Two years ago this week, Ohio Gov. Mike DeWine ordered widespread shutdowns in hopes of stopping the spread of the coronavirus. Multiple surges — and more than 37,000 deaths in Ohio — followed over the past 24 months.
But now, Dayton-area coronavirus cases and, more importantly, hospitalizations and deaths have plummeted in recent weeks, and area health leaders are cautiously optimistic that we’re transitioning out of the pandemic. Some even said the pandemic is already over in Ohio. But all cautioned this virus isn’t going away anytime soon, and there will always be costs to living with it.
Greater Dayton Area Hospital Association President Sarah Hackenbracht said admissions have fallen dramatically in the past month and local hospitals — which a month ago were packed with hundreds of coronavirus patients — feel much closer to business as usual. In the past 60 days, hospitalizations have fallen statewide by about 90%.
“All the numbers are good. Clearly things are going in the right direction, and we’re a lot better off than we were,” said Rick Hodges, former director of the Ohio Department of Health and current director of the Ohio Alliance for Innovation in Population Health.
But Ohioans should think of this as a transition to a new phase of living with the virus, rather than an end to the pandemic, he said.
“This is just an opportunity to look at the disease and its impact on us differently, and it’s not time to let our guard down,” Hodges said. “I think now is an appropriate time (to stop wearing masks). But this will get out of control again if people aren’t aware. Let’s be happy we’re at this point — but be prepared and be aware.”
Butler County Health Commissioner Erik Balster said he doesn’t believe there will ever be a time when we reach zero COVID-19 cases.
“It’s at a point where mandates or anything like that aren’t needed, and it’s just something where people can utilize the tools that are now available to them,” he said.
Certain we’re in the clear?
We’ve been here before. Remember July 4, 2021, when President Joe Biden declared our independence from COVID-19? Coronavirus cases and hospitalizations were lower than they are now and everyone, not just the president, thought we were in the clear.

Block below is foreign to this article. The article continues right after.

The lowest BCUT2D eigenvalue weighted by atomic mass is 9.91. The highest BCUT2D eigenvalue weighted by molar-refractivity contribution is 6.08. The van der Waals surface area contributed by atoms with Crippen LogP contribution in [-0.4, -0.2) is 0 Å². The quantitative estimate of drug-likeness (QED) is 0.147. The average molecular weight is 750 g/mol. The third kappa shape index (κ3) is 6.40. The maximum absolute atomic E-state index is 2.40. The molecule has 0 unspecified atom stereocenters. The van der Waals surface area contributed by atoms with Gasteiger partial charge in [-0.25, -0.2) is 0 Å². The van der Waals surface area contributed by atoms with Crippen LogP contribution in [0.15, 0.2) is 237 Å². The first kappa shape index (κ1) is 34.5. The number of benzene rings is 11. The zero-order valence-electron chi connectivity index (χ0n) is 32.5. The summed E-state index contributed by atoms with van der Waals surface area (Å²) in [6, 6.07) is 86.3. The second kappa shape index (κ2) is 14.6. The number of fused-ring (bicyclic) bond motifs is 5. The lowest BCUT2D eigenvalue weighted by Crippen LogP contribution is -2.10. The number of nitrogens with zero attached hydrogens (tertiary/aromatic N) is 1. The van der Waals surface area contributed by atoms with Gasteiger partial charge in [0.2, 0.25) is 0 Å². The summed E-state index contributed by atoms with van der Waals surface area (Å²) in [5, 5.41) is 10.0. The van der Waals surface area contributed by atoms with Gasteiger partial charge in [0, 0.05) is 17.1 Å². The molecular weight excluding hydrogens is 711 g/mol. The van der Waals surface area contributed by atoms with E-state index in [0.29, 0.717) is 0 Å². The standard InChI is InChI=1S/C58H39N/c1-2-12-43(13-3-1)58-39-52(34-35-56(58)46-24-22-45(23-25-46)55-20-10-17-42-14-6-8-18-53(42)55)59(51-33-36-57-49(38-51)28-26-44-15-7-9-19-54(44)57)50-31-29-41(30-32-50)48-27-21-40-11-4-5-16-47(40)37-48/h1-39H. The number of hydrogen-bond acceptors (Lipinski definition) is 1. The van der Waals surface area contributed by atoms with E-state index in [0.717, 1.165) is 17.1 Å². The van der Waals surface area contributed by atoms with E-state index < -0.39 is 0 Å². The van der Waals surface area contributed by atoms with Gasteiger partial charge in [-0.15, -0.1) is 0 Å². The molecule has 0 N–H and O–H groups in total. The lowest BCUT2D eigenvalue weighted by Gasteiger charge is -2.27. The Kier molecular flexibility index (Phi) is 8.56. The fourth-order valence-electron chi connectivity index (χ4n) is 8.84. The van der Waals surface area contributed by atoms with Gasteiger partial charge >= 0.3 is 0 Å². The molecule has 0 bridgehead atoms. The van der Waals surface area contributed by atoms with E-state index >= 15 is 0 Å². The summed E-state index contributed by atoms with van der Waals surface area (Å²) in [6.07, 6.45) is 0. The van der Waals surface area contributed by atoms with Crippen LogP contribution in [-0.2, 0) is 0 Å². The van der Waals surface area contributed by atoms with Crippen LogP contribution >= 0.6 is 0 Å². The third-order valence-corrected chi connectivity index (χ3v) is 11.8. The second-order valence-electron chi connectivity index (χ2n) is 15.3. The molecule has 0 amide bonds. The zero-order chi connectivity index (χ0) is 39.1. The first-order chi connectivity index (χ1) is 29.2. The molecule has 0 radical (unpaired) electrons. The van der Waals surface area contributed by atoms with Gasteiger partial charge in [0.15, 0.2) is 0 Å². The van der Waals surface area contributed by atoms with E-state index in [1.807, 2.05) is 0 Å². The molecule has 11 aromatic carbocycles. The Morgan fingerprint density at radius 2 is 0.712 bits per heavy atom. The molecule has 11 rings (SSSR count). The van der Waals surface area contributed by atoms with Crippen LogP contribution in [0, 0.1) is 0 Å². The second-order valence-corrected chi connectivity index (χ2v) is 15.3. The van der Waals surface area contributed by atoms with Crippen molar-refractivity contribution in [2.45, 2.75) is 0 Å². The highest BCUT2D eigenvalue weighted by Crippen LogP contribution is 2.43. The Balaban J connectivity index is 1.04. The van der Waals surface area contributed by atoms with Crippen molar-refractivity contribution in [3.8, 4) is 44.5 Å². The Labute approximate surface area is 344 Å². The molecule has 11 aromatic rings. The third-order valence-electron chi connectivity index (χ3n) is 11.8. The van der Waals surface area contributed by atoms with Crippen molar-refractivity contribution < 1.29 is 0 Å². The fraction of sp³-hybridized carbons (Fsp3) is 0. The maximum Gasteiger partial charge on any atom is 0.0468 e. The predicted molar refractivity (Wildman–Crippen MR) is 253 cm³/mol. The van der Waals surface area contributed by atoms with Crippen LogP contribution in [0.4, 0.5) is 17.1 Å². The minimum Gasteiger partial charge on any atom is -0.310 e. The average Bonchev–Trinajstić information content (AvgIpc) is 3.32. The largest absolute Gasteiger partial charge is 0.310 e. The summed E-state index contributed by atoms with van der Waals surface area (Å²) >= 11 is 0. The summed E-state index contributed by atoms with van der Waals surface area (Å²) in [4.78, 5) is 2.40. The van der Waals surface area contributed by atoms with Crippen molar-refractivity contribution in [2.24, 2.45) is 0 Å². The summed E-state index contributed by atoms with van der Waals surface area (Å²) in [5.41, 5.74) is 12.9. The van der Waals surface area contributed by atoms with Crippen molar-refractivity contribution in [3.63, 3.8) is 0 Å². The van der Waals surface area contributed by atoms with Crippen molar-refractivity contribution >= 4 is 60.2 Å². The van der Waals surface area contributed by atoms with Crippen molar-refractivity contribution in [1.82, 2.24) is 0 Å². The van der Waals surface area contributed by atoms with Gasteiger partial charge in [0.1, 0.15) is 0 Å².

“What’s different now is we have a lot more immunity in our current population than we did last year,” said Sara Paton, the director of the Master of Public Health Program at Wright State University. “Not only because of vaccinations, but omicron was so contagious. A lot of people have had the virus, whether they know it or not. So we have a higher level of immunity than we did.”
Since Independence Day last year, about 1.6 million more Ohioans have gotten vaccinated, and over 1 million more COVID cases were reported to the Ohio Department of Health.
“I am cautiously optimistic, but I still think we don’t know what the future will bring with this pandemic yet,” Paton said.
We’re still learning about how long immunity gained by catching the virus lasts, she said. And new variants of the virus will crop up. The virus could mutate in a way that means our current vaccines are less effective against it. Although it’s worth noting that this isn’t all-or-nothing; it’s unlikely a variant will arise that current vaccines are 0% effective against, Paton said.
“We’re going to have new variants, and some of them will be worse and some of them will be milder,” Paton said. “When those happen and what our state of immunity is at that point, it’s hard to say.”
Viruses often evolve to be more transmissible, Paton said.
“And there’s a misconception the virus will get milder every time, and that’s not necessarily the case,” she said.
Endemic or epidemic?
“While the nature of coronavirus probably does not lend itself to truly being what’s considered endemic, that’s probably the best sort of more generic term that the public would understand about where we’re going with this,” Patterson said. “We compare it to influenza and how the influenza virus mutates every year and different forms, different strains are always coming in and have to be protected against.”
It’s important to define what endemic means, Hodges said.